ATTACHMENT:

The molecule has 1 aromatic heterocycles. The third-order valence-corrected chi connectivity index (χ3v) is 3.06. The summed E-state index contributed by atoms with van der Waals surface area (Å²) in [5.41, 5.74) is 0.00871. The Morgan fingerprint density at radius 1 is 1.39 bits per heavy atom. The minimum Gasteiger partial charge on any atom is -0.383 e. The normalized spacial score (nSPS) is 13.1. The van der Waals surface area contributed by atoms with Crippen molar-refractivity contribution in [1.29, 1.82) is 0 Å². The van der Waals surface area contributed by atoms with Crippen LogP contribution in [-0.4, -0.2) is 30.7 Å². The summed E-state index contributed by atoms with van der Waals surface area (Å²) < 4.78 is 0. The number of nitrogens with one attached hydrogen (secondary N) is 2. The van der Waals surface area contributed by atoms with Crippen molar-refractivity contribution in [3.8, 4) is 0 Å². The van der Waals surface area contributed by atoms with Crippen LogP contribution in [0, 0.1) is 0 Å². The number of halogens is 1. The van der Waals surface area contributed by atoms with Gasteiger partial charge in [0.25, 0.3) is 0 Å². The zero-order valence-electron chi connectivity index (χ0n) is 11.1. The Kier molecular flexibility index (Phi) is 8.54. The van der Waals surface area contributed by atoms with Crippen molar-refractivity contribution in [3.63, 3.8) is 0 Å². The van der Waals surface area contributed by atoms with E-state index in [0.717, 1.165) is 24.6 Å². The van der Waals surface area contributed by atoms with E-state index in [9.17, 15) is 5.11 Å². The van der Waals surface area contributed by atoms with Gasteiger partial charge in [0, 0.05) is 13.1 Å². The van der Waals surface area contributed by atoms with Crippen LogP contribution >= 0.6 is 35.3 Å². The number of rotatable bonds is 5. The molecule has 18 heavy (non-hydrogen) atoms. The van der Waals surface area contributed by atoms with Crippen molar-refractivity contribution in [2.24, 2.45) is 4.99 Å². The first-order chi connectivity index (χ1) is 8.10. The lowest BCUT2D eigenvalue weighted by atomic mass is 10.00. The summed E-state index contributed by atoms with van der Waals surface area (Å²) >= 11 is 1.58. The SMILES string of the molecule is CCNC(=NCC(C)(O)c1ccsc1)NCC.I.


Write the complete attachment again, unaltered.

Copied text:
The molecule has 1 aromatic heterocycles. The third-order valence-corrected chi connectivity index (χ3v) is 3.06. The summed E-state index contributed by atoms with van der Waals surface area (Å²) in [5.41, 5.74) is 0.00871. The Morgan fingerprint density at radius 1 is 1.39 bits per heavy atom. The minimum Gasteiger partial charge on any atom is -0.383 e. The normalized spacial score (nSPS) is 13.1. The van der Waals surface area contributed by atoms with Crippen molar-refractivity contribution in [1.29, 1.82) is 0 Å². The van der Waals surface area contributed by atoms with Crippen LogP contribution in [-0.4, -0.2) is 30.7 Å². The summed E-state index contributed by atoms with van der Waals surface area (Å²) < 4.78 is 0. The number of nitrogens with one attached hydrogen (secondary N) is 2. The van der Waals surface area contributed by atoms with Crippen molar-refractivity contribution in [3.8, 4) is 0 Å². The van der Waals surface area contributed by atoms with Crippen LogP contribution in [0, 0.1) is 0 Å². The number of halogens is 1. The van der Waals surface area contributed by atoms with Gasteiger partial charge in [0.25, 0.3) is 0 Å². The zero-order valence-electron chi connectivity index (χ0n) is 11.1. The Kier molecular flexibility index (Phi) is 8.54. The van der Waals surface area contributed by atoms with Crippen molar-refractivity contribution in [3.63, 3.8) is 0 Å². The van der Waals surface area contributed by atoms with E-state index in [0.717, 1.165) is 24.6 Å². The van der Waals surface area contributed by atoms with E-state index in [9.17, 15) is 5.11 Å². The van der Waals surface area contributed by atoms with Gasteiger partial charge in [0, 0.05) is 13.1 Å². The van der Waals surface area contributed by atoms with Crippen LogP contribution >= 0.6 is 35.3 Å². The number of rotatable bonds is 5. The molecule has 18 heavy (non-hydrogen) atoms. The van der Waals surface area contributed by atoms with Crippen molar-refractivity contribution in [2.24, 2.45) is 4.99 Å². The first-order chi connectivity index (χ1) is 8.10. The lowest BCUT2D eigenvalue weighted by atomic mass is 10.00. The summed E-state index contributed by atoms with van der Waals surface area (Å²) >= 11 is 1.58. The SMILES string of the molecule is CCNC(=NCC(C)(O)c1ccsc1)NCC.I.